History of Surfing

Surfing has been around for several centuries. The earliest known record of surfing is from 1767 in Tahiti, and it is believed that the sport has likely existed in some form since ancient times. While the first surfing competitions as we know them today did not appear until the 20th century, early Polynesian cultures are believed to have chosen their village leaders based on their surfing ability. 

Surfing Equipment and Safety

Choosing the right surfboard is the most important step in planning a memorable surfing experience. Surfboards are generally made of coated foam or other lightweight materials, and they come in a variety of sizes and types. Be sure to select a board that is appropriate for your height and matches the type of waves that you plan to surf on. 

Always dress appropriately in order to protect yourself from the sun, your board, and the water. Depending on where you are surfing, wear a wetsuit or a rash guard and board shorts, rather than a bikini, t-shirt, or other clothing. Other essential equipment includes a leash to keep the surfer connected to the surfboard, surf wax to help the surfer avoid slipping off the surfboard, and surf earplugs to protect the ears from extreme temperature or pressure differences.

Always bring plenty of water, and avoid surfing during the sunniest hours in the middle of the day whenever possible. Never go surfing alone, and use extreme caution when surfing in unfamiliar areas.    

Competitive Surfing

Tourists surf occasionally on vacation, but natives to top surfing areas often participate in a variety of competitions that may lead to careers as professional surfers. Children, teens, and adults who live in Hawaii, California, and other tropical areas often spend part of the majority of their days in the ocean, and natives to coastal cities often begin building their swimming and surfing skills from a young age. Bethany Hamilton, a Hawaiian surfer, became well-known as a teen, and she continues to inspire both surfers and other women around the world.     

Where Can I Go Surfing?

While surfing is often thought of as a Hawaiian sport, it can be done in virtually any coastal city that is located in a tropical climate. According to the Travel Channel, some of the best places to catch a wave around the world include California, Costa Rica, Australia, Morocco, and Tahiti, in addition to Hawaii. Many top tourist destinations offer surfing lessons and equipment rental.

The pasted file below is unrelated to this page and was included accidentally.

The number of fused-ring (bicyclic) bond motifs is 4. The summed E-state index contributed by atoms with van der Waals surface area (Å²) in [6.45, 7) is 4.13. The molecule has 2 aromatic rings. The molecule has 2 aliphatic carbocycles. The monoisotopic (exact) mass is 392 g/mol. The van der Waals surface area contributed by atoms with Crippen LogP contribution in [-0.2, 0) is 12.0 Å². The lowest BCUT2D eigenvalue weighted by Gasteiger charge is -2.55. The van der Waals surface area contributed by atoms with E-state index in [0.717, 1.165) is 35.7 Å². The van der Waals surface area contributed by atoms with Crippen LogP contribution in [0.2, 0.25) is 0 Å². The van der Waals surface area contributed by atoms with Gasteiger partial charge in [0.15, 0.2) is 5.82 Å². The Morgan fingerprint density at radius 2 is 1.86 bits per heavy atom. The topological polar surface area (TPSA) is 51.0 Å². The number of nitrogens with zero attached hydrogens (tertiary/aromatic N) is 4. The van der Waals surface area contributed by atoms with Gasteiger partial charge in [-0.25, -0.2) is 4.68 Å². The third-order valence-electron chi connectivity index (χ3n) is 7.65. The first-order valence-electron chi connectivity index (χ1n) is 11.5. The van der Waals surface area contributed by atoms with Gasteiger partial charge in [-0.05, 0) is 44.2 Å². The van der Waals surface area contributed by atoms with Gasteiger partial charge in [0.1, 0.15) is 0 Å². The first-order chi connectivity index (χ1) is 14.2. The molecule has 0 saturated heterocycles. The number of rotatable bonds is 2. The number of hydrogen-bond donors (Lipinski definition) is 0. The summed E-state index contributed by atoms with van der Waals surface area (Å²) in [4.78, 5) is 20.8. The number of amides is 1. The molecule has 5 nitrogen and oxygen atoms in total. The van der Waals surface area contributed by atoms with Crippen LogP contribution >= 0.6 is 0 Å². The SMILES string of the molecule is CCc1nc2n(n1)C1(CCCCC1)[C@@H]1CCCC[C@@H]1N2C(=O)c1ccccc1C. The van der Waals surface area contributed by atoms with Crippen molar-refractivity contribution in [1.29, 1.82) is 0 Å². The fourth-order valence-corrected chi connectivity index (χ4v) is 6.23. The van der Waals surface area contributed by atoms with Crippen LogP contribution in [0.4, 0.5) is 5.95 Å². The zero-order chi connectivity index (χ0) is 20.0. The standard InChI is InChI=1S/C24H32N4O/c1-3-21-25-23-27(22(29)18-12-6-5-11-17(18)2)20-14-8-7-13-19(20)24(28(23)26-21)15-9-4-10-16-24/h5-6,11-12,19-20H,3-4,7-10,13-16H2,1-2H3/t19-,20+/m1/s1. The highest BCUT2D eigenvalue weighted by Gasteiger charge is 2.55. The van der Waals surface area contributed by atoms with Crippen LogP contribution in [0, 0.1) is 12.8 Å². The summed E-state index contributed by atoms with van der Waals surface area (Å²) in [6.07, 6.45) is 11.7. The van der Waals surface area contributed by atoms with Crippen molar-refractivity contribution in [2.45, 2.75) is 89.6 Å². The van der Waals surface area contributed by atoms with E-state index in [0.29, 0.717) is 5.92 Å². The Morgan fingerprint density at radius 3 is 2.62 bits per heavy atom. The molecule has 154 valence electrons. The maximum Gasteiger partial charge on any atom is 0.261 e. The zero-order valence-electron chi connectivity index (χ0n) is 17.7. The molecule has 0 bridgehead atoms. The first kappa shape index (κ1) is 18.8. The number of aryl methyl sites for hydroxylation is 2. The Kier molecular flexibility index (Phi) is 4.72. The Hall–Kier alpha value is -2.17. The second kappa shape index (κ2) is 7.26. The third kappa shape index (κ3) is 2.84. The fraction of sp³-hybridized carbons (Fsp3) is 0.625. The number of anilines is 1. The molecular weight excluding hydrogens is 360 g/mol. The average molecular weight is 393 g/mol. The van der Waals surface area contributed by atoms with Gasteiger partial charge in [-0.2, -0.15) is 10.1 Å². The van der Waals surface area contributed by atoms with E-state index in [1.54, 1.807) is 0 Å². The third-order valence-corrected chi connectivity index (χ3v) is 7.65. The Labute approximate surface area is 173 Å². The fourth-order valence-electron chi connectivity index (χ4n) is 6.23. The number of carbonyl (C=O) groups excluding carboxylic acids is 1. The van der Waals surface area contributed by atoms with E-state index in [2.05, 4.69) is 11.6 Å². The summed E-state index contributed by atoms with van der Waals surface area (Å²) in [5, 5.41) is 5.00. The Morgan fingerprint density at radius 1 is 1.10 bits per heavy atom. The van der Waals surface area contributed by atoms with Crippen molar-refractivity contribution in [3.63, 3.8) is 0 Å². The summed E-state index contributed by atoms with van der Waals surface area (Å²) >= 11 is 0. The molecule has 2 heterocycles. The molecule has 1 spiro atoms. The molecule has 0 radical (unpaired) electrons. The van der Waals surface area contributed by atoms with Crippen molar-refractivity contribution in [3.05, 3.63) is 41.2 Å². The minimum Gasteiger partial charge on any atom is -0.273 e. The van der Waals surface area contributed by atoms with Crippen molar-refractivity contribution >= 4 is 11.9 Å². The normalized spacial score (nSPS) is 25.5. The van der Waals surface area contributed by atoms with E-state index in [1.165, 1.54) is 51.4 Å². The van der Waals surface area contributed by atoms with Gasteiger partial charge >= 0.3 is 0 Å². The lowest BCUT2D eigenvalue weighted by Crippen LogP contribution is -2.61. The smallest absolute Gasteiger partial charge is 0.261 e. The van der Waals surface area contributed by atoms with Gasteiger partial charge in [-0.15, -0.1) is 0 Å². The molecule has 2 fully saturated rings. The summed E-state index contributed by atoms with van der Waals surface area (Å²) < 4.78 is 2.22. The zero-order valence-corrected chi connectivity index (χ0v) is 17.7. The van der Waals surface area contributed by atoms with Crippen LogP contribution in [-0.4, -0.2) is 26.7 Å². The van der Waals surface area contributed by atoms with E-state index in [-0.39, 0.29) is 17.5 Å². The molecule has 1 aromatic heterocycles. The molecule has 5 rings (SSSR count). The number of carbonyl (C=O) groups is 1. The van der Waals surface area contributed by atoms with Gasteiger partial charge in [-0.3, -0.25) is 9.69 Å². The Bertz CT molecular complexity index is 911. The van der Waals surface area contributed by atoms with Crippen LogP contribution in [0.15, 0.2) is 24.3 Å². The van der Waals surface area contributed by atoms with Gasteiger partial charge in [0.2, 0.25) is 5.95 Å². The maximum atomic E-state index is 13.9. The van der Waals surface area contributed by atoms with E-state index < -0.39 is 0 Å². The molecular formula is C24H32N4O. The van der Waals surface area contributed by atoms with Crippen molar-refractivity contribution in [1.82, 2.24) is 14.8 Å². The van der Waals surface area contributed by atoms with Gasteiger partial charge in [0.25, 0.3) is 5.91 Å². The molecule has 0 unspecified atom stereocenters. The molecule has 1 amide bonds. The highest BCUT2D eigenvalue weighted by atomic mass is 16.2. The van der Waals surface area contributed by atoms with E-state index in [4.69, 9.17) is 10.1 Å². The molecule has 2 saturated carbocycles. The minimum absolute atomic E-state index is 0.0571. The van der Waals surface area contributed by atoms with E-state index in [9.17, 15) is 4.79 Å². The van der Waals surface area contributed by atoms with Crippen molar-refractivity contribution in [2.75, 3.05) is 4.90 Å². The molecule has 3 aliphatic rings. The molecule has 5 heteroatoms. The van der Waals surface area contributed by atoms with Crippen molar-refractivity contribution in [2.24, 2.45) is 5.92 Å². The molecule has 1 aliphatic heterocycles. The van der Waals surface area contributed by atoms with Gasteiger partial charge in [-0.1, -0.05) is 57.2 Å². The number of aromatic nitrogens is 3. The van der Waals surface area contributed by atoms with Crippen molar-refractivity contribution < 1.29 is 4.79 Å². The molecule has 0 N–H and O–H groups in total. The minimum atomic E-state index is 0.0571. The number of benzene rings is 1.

If you’re heading to Hawaii or another popular ocean destination, be sure to add surfing lessons to your to-do list and get ready to have some fun in the sun!

The Old Gum Tree’s Place in South Australia’s History

Many of us as children learned the words to a fun song, “Kookaburra sits in the old gum tree, merry, merry king of the bush is he. Laugh, Kookaburra, laugh, Kookaburra, how gay your life must be!”

The song originated from a contest in 1934 organized by the Girl Guides’ Association of Victoria, Australia. It was penned by Marion Sinclair, a former teacher, poet, and composer from Werribee, Victoria, who was very familiar with gum trees, and most specifically a special one.

Glenelg’s History and its Gum Tree

Gum trees are smooth-barked trees, members of the Eucalyptus family, and native to Australia. It was under the shade of one particularly large, bent over gum tree that in December 1836, a proclamation was read establishing South Australia as a British province.

Ships under the direction of Colonial Secretary Robert Gouger had landed on that hot December day with settlers developing a makeshift camp, and Rear-Admiral Sir John Hindmarsh declaring that proclamation. Hindmarsh was named governor of the province. That gum tree resided in Glenelg, recognized today as the oldest European settlement on mainland South Australia. It is located along the southern coast, about a 25-minute drive from the city of Adelaide.

Glenelg Today

The old gum tree is gone, having died out in the 1900s. Attempts had been made to preserve the tree including its base being surrounded by cement in hopes of keeping it from collapsing. It wasn’t until 1963, the tree’s decayed outer shell was encased with cement and plastic.

This area of Glenelg is now a park known as the Old Gum Tree Preserve. It is open daily for visitors with all hometown park facilities including picnic areas, BBQ pits, playgrounds, and a memorial to the old gum tree and its part in Australia’s history.

There are approximately 900 species of eucalyptus in Australian forests. The historic gum tree is believed to have been a red gum. The kookaburra is a member of the kingfisher family and native to Australia and New Guinea. Also known as the Laughing Kookaburra, its laughing cackle can best be heard in the early morning or evening before nightfall.